“Should I have started at a much lower level?” Neese asked herself during a 2007 interview. “Hindsight’s 20/20 and that’s probably what I should have done but I’m a dreamer and I’m a visionary.” 

When she stepped away from her staffing agency during the 1990 campaign, Neese’s business partner, Ginny Kidwell, accused her of using agency staff on her campaign without reimbursing the company, according to a lawsuit and court documents reviewed by The Frontier

Neese “used her influence as my employer to require me to work in her campaign,” said Shari Snyder, a former employee of Neese, according to court documents. 

Neese Personnel, founded by Terry Neese, located just off Interstate 40 in Oklahoma City. BEN FELDER/The Frontier

Snyder also claimed that other employees of Terry Neese Temporaries worked for the campaign “and I do not believe that the campaign ever reimbursed TNT for the ‘temporaries’ that worked in her campaign.”

Neese denied the allegations. 

Kidwell also accused Neese of inflating her business success and said she didn’t have enough money to settle the lawsuit. 

“I am saying it is none of your damn business,” Neese told a reporter for The Oklahoman when asked about Kidwell’s claim. 

Around the same time Neese also resigned from a position with the state chamber over a dispute on a tax increase to boost school spending.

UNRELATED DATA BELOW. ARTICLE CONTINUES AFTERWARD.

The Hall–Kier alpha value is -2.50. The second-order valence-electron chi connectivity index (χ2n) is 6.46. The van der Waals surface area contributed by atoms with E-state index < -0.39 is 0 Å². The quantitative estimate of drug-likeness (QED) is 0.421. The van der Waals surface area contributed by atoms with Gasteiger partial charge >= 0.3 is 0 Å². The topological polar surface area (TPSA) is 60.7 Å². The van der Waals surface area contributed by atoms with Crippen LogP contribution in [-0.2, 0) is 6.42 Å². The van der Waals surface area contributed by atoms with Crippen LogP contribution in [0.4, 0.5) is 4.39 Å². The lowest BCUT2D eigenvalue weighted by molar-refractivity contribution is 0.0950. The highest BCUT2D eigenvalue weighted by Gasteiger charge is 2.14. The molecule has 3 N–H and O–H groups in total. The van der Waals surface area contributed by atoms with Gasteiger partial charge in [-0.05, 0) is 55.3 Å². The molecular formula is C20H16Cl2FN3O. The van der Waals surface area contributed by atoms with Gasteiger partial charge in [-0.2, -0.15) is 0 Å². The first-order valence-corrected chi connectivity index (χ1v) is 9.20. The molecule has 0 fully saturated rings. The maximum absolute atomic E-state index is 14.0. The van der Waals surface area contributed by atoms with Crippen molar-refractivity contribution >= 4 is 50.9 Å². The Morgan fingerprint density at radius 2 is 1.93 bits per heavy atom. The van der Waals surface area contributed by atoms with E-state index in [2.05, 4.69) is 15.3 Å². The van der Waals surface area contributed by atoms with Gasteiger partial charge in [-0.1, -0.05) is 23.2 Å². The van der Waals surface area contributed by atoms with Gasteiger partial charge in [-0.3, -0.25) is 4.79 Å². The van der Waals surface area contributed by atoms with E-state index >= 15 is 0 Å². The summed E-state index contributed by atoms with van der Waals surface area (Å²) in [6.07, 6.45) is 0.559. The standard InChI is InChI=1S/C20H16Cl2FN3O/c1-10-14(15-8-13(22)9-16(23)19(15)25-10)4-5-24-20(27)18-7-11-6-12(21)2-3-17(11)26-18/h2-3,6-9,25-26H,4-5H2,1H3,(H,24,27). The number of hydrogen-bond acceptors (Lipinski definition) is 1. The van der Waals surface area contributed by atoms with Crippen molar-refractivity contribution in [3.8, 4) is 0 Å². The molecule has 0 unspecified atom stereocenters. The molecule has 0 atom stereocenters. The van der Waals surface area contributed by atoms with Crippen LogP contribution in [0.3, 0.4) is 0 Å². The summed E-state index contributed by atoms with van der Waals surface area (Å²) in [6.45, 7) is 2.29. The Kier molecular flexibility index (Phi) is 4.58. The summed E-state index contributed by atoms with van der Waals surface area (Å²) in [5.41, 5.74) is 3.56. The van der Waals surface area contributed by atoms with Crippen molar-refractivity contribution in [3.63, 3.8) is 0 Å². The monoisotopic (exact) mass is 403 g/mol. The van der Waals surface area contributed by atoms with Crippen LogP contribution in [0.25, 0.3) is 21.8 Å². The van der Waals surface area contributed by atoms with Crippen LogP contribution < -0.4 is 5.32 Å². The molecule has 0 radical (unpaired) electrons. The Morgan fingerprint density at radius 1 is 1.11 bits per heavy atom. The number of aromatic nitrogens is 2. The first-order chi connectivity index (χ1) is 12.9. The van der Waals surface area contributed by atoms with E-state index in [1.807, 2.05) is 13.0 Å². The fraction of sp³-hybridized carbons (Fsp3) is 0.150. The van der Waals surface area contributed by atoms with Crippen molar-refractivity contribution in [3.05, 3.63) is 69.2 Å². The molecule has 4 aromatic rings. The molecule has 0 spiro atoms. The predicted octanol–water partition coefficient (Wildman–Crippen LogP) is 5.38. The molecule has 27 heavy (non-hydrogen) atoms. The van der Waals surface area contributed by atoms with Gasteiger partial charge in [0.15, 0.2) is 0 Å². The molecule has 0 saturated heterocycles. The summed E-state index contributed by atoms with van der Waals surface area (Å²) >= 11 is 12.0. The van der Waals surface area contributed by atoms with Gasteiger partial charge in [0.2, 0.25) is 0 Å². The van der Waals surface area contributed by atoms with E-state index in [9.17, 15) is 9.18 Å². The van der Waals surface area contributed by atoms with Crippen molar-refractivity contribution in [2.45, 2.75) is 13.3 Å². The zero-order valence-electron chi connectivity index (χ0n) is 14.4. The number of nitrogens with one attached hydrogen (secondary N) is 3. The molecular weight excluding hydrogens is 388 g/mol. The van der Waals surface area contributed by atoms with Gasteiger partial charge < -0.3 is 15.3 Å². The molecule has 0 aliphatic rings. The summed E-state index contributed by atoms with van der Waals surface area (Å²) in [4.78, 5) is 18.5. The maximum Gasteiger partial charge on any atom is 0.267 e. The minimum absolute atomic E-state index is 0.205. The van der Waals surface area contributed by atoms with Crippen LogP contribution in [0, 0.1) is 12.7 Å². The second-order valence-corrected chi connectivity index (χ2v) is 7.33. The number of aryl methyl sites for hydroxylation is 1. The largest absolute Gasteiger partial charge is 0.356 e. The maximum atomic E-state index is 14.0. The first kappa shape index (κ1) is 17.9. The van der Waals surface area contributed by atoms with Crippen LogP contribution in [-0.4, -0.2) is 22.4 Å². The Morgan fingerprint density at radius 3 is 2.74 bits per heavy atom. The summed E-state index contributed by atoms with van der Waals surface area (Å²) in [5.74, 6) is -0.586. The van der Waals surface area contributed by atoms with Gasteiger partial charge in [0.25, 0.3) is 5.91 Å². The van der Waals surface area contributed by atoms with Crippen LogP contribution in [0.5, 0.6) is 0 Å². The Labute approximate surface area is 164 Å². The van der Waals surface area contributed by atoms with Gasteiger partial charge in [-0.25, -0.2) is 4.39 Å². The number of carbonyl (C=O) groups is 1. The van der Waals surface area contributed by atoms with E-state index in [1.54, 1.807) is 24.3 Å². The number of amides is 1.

“They (state chamber officials) said the advertisements and my stand on being opposed to the tax increase was against state chamber policy,” Neese told The Oklahoman in 1990. 

Neese ran for lieutenant governor again in 1994, but lost in a Republican runoff to Mary Fallin, who would later become the state’s first female governor. 

During a 2007 interview, Neese said running again for elected office wasn’t in her future. 

“I don’t think so,” she said when asked if she would ever run for office again. “I think I have bigger things (to do). Not that being in office isn’t a big thing. I think my role has been helping women, not only in Oklahoma but around the world.”

Neese’s first runs at elected office were at a time when the political climate in Oklahoma was challenging for Republicans, unlike today when the party holds a majority of positions, including four of the state’s five congressional districts. 

But the island of blue in the state’s sea of red has been viewed as a black eye by many state Republican leaders. Oklahoma is where recent GOP presidential candidates could rely on a sweep of every county, so the fallen congressional seat quickly became the party’s main 2020 target. 

“Kendra Horn is a liar and a fraud, it is time for her to go, it is time for us to take her out,” Neese said at a candidate forum in February.  

The voter modeling outfit Okie Polls shows Biden with a decent chance of winning Oklahoma County, the most populous of the three counties that make up the 5th District. 

The political shift of Oklahoma County is largely due to changing demographics in Oklahoma City, but also comes from slight shifts in suburban precincts where some women voters have been turned off by the president. 

But before worrying about the voters in a general election, Neese is doubling down on the message that seems to appeal most to her party’s core. 

“I am running for congress because I believe socialism is evading our country and we must stop that,” Neese said at a recent candidate forum hosted by NonDoc. “I am the person who is ready to work with president Trump to make sure his agenda is pushed through congress.”